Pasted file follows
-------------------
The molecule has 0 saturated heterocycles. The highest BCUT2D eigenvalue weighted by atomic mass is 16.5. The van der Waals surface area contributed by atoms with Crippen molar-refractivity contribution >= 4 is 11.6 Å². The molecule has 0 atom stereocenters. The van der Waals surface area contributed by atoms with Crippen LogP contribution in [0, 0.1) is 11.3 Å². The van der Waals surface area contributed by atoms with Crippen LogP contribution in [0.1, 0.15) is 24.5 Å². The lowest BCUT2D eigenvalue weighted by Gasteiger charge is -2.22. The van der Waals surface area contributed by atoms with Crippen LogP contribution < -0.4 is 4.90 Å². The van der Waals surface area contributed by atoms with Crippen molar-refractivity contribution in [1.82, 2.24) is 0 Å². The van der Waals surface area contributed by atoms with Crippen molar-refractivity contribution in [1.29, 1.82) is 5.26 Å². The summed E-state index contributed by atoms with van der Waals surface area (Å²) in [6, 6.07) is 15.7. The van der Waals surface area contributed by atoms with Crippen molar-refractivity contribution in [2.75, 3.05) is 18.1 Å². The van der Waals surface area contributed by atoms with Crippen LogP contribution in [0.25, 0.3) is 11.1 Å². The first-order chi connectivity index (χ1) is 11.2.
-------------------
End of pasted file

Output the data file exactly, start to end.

The molecule has 0 saturated heterocycles. The highest BCUT2D eigenvalue weighted by atomic mass is 16.5. The van der Waals surface area contributed by atoms with Crippen molar-refractivity contribution >= 4 is 11.6 Å². The molecule has 0 atom stereocenters. The van der Waals surface area contributed by atoms with Crippen LogP contribution in [0, 0.1) is 11.3 Å². The van der Waals surface area contributed by atoms with Crippen LogP contribution in [0.1, 0.15) is 24.5 Å². The lowest BCUT2D eigenvalue weighted by Gasteiger charge is -2.22. The van der Waals surface area contributed by atoms with Crippen LogP contribution < -0.4 is 4.90 Å². The van der Waals surface area contributed by atoms with Crippen molar-refractivity contribution in [1.82, 2.24) is 0 Å². The van der Waals surface area contributed by atoms with Crippen molar-refractivity contribution in [1.29, 1.82) is 5.26 Å². The summed E-state index contributed by atoms with van der Waals surface area (Å²) in [6, 6.07) is 15.7. The van der Waals surface area contributed by atoms with Crippen molar-refractivity contribution in [2.75, 3.05) is 18.1 Å². The van der Waals surface area contributed by atoms with Crippen LogP contribution in [0.25, 0.3) is 11.1 Å². The first-order chi connectivity index (χ1) is 11.2.